Lieutenant Drummond Keith was a man about whom conversation always burst like a thunderstorm the moment he left the room. This arose from many separate touches about him. He was a light, loose person, who wore light, loose clothes, generally white, as if he were in the tropics; he was lean and graceful, like a panther, and he had restless black eyes.
He was very impecunious. He had one of the habits of the poor, in a degree so exaggerated as immeasurably to eclipse the most miserable of the unemployed; I mean the habit of continual change of lodgings. There are inland tracts of London where, in the very heart of artificial civilization, humanity has almost become nomadic once more. But in that restless interior there was no ragged tramp so restless as the elegant officer in the loose white clothes. He had shot a great many things in his time, to judge from his conversation, from partridges to elephants, but his slangier acquaintances were of opinion that “the moon” had been not unfrequently amid the victims of his victorious rifle. The phrase is a fine one, and suggests a mystic, elvish, nocturnal hunting.
He carried from house to house and from parish to parish a kit which consisted practically of five articles. Two odd-looking, large-bladed spears, tied together, the weapons, I suppose, of some savage tribe, a green umbrella, a huge and tattered copy of the Pickwick Papers, a big game rifle, and a large sealed jar of some unholy Oriental wine. These always went into every new lodging, even for one night; and they went in quite undisguised, tied up in wisps of string or straw, to the delight of the poetic gutter boys in the little grey streets.
I had forgotten to mention that he always carried also his old regimental sword. But this raised another odd question about him. Slim and active as he was, he was no longer very young. His hair, indeed, was quite grey, though his rather wild almost Italian moustache retained its blackness, and his face was careworn under its almost Italian gaiety. To find a middle-aged man who has left the Army at the primitive rank of lieutenant is unusual and not necessarily encouraging. With the more cautious and solid this fact, like his endless flitting, did the mysterious gentleman no good.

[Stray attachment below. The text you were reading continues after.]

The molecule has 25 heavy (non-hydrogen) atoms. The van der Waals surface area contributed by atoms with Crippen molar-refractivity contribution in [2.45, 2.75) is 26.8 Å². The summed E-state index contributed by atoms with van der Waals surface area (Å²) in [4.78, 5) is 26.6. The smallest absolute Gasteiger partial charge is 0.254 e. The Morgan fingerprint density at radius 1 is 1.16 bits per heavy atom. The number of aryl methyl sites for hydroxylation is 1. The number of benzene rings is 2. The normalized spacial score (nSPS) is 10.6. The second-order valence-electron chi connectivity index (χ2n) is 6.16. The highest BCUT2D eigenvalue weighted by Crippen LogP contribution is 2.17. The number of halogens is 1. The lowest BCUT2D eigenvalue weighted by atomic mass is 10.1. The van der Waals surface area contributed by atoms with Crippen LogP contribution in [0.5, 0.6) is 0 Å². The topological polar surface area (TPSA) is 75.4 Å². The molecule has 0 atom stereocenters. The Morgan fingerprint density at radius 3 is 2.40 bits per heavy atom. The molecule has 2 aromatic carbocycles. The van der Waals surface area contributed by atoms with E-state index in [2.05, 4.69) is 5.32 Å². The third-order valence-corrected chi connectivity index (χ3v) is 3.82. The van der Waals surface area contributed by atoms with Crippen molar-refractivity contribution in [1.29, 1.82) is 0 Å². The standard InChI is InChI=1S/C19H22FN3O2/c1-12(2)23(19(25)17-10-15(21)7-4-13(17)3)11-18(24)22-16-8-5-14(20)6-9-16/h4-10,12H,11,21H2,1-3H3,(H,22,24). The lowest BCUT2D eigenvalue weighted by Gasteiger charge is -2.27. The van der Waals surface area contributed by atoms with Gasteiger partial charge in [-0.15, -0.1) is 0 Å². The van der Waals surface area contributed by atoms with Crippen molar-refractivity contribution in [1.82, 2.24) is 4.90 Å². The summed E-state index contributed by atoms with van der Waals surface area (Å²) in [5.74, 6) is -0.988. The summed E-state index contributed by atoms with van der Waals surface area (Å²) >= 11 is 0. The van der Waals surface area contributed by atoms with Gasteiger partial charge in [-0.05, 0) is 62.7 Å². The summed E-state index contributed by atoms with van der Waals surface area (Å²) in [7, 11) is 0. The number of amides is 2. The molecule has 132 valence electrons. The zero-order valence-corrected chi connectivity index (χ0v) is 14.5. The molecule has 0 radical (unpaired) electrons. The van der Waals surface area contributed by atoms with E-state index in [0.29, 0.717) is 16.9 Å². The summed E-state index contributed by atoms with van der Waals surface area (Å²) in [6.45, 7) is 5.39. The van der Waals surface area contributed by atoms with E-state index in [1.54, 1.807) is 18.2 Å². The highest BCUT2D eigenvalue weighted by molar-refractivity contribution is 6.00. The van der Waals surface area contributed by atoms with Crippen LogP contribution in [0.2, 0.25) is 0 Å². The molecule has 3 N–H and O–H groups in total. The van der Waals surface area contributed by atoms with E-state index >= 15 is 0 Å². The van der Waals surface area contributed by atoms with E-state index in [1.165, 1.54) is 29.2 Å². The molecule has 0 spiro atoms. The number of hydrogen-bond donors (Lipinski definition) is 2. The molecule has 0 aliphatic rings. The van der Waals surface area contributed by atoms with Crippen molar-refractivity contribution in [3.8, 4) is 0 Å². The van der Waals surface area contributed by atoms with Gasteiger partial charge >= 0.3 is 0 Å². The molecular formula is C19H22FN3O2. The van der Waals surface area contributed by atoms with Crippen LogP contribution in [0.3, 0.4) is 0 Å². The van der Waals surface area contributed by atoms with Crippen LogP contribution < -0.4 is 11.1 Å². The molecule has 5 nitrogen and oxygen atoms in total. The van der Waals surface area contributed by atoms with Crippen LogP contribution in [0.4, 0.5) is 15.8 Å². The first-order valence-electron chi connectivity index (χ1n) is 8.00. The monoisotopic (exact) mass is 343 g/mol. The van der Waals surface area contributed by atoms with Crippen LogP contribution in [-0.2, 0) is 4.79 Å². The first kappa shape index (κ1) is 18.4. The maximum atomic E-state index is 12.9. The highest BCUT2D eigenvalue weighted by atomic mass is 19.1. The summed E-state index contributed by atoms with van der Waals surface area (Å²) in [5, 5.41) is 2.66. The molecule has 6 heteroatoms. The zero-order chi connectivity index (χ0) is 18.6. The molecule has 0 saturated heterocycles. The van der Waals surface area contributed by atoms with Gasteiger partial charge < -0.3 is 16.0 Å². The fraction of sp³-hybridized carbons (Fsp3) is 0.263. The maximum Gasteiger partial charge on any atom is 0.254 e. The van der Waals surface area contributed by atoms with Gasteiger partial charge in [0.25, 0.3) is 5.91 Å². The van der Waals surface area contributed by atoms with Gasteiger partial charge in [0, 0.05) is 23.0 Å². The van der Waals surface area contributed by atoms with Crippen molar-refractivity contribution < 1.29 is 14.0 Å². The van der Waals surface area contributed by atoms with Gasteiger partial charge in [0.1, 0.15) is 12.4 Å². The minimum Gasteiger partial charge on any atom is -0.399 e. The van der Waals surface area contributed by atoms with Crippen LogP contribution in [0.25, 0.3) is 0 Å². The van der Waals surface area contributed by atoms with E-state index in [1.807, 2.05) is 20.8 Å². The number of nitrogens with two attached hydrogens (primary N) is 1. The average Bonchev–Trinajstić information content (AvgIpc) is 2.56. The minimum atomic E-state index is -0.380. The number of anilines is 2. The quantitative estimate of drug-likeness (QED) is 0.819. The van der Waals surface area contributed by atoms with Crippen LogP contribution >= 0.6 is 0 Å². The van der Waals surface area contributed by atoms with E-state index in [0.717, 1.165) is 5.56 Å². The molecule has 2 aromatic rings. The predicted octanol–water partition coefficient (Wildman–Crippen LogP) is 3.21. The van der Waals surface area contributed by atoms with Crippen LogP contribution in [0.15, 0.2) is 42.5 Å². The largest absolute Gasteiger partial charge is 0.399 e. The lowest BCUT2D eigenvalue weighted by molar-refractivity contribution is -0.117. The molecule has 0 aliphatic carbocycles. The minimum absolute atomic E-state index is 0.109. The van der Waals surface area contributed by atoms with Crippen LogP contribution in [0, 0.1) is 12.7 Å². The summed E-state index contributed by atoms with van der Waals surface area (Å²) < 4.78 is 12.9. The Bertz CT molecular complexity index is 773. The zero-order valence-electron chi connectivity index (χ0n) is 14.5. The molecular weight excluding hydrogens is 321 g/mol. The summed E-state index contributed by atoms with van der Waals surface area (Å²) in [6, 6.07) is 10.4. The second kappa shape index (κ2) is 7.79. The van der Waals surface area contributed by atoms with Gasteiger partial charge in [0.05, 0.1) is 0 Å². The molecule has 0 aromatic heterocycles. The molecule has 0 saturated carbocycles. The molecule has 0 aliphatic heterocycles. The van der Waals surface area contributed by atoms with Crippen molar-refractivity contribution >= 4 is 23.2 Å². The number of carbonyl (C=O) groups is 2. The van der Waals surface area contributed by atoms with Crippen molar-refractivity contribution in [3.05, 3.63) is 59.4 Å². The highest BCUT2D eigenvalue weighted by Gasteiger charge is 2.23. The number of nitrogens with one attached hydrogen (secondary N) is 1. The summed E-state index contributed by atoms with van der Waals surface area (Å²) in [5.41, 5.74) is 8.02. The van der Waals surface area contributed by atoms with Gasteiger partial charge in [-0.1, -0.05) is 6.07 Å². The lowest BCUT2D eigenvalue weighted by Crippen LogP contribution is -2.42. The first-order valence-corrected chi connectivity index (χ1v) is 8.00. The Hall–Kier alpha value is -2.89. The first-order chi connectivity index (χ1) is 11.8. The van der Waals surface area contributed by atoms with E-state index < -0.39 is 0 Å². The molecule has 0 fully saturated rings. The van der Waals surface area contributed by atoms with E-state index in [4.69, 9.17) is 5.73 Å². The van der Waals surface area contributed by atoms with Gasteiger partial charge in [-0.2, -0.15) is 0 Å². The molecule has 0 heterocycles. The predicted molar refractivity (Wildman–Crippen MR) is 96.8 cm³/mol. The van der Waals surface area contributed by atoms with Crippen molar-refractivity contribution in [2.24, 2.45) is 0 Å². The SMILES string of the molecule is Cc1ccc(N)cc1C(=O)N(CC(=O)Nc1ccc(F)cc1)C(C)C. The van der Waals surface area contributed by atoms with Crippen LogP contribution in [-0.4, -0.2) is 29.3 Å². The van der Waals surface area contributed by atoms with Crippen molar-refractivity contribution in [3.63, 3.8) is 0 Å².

Lastly, he was a man who told the kind of adventures which win a man admiration, but not respect. They came out of queer places, where a good man would scarcely find himself, out of opium dens and gambling hells; they had the heat of the thieves’ kitchens or smelled of a strange smoke from cannibal incantations. These are the kind of stories which discredit a person almost equally whether they are believed or no. If Keith’s tales were false he was a liar; if they were true he had had, at any rate, every opportunity of being a scamp.
He had just left the room in which I sat with Basil Grant and his brother Rupert, the voluble amateur detective. And as I say was invariably the case, we were all talking about him. Rupert Grant was a clever young fellow, but he had that tendency which youth and cleverness, when sharply combined, so often produce, a somewhat extravagant scepticism. He saw doubt and guilt everywhere, and it was meat and drink to him. I had often got irritated with this boyish incredulity of his, but on this particular occasion I am bound to say that I thought him so obviously right that I was astounded at Basil’s opposing him, however banteringly.
I could swallow a good deal, being naturally of a simple turn, but I could not swallow Lieutenant Keith’s autobiography.
“You don’t seriously mean, Basil,” I said, “that you think that that fellow really did go as a stowaway with Nansen and pretend to be the Mad Mullah and–“